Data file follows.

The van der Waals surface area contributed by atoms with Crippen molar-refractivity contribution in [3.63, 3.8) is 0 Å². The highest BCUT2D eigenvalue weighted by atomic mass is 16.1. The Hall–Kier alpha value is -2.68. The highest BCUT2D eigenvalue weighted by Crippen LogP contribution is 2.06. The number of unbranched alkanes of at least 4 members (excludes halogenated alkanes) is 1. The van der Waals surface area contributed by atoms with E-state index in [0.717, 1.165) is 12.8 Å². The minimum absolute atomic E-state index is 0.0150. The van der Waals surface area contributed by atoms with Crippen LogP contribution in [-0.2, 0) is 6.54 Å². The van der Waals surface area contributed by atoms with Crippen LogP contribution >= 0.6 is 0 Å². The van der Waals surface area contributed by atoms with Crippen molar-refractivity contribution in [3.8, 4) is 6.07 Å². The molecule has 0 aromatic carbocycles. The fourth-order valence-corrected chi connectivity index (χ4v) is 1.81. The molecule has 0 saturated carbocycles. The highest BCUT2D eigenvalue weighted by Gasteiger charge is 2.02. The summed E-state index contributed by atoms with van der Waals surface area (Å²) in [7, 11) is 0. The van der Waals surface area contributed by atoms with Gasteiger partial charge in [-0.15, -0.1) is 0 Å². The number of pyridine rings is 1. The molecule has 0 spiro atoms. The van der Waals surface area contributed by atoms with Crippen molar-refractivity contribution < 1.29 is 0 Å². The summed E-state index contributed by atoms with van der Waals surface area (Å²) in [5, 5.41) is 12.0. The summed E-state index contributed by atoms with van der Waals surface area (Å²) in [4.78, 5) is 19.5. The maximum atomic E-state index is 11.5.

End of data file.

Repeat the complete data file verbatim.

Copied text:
The van der Waals surface area contributed by atoms with Crippen molar-refractivity contribution in [3.63, 3.8) is 0 Å². The highest BCUT2D eigenvalue weighted by atomic mass is 16.1. The Hall–Kier alpha value is -2.68. The highest BCUT2D eigenvalue weighted by Crippen LogP contribution is 2.06. The number of unbranched alkanes of at least 4 members (excludes halogenated alkanes) is 1. The van der Waals surface area contributed by atoms with E-state index in [0.717, 1.165) is 12.8 Å². The minimum absolute atomic E-state index is 0.0150. The van der Waals surface area contributed by atoms with Crippen LogP contribution in [-0.2, 0) is 6.54 Å². The van der Waals surface area contributed by atoms with Crippen LogP contribution >= 0.6 is 0 Å². The van der Waals surface area contributed by atoms with Crippen molar-refractivity contribution in [3.8, 4) is 6.07 Å². The molecule has 0 aromatic carbocycles. The fourth-order valence-corrected chi connectivity index (χ4v) is 1.81. The molecule has 0 saturated carbocycles. The highest BCUT2D eigenvalue weighted by Gasteiger charge is 2.02. The summed E-state index contributed by atoms with van der Waals surface area (Å²) in [7, 11) is 0. The van der Waals surface area contributed by atoms with Gasteiger partial charge in [-0.15, -0.1) is 0 Å². The number of pyridine rings is 1. The molecule has 0 spiro atoms. The van der Waals surface area contributed by atoms with Crippen molar-refractivity contribution < 1.29 is 0 Å². The summed E-state index contributed by atoms with van der Waals surface area (Å²) in [5, 5.41) is 12.0. The summed E-state index contributed by atoms with van der Waals surface area (Å²) in [4.78, 5) is 19.5. The maximum atomic E-state index is 11.5.